[Table 5] describes relation of various demographic and childhood factors with agreeableness score above and below the mean of 33.86. Among male students, 63 had score <33.86. Among female participants, 28 had score <33.86 whereas 45 students had score more than 33.86. 65.3% (64 out of 98) of those with good relation (above average) with their teachers had significantly high score on agreeableness (P < 0.01). Fifty-five percent of the first-born participants had significantly low score on agreeableness (P < 0.05). In those whose mothers started working within 6 months of delivery, 73% (27 out of 37) had higher score on agreeableness and the finding was statistically significant (P = 0.02). No significant correlation was found between agreeableness score and factors such as residence, choice of profession, family type, exposure to stressful life situation, and working status of mother during pregnancy. Agreeableness score was significantly higher in participants whose mothers started working within 6 months of delivery (P < 0.05).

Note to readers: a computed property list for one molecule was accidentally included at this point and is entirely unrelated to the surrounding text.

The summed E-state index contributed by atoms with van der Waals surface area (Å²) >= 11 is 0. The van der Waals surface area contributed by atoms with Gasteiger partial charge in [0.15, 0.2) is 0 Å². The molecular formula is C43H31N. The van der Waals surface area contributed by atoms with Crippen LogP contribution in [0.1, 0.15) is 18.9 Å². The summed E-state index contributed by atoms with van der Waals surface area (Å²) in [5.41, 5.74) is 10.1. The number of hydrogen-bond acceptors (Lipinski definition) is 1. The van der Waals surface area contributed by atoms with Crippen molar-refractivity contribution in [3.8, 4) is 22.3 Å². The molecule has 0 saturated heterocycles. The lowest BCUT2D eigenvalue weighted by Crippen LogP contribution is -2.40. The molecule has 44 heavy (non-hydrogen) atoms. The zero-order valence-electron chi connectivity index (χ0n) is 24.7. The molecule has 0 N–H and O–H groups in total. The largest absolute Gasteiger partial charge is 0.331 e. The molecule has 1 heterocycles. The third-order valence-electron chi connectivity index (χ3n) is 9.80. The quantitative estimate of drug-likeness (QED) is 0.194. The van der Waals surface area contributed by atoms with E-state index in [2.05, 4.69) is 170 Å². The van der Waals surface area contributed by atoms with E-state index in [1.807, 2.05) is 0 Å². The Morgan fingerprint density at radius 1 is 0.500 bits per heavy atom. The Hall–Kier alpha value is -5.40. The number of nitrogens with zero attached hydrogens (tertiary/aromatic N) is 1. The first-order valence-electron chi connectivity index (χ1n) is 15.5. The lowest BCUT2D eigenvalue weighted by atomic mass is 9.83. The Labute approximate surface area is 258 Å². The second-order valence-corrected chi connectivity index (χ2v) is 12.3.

[Table 6] shows that 50 out of 79 final-year students (63%) had conscientiousness score significantly above the mean as compared to those in first-, second-, and third-year students. First-year students had significantly low score on conscientiousness compared to others. Sixty-two percent of the students from nuclear families had higher score on conscientiousness compared to those in joint families (P < 0.05). Participants who were first born had significantly low score on conscientiousness compared to second- or later-born participants (P < 0.05). No significant correlation was found between conscientiousness and working status of mother during pregnancy or after the delivery.
No significant correlation was found between openness and demographic or other factors though first-born participants scored significantly lower on openness whereas second and later born scored significantly higher on openness (P < 0.05). Working status of mother during the pregnancy did not have significant relation with the openness score; however, among those whose mothers started working within 6 months of delivery, the openness score was significantly higher (P = 0.03) [Table 7].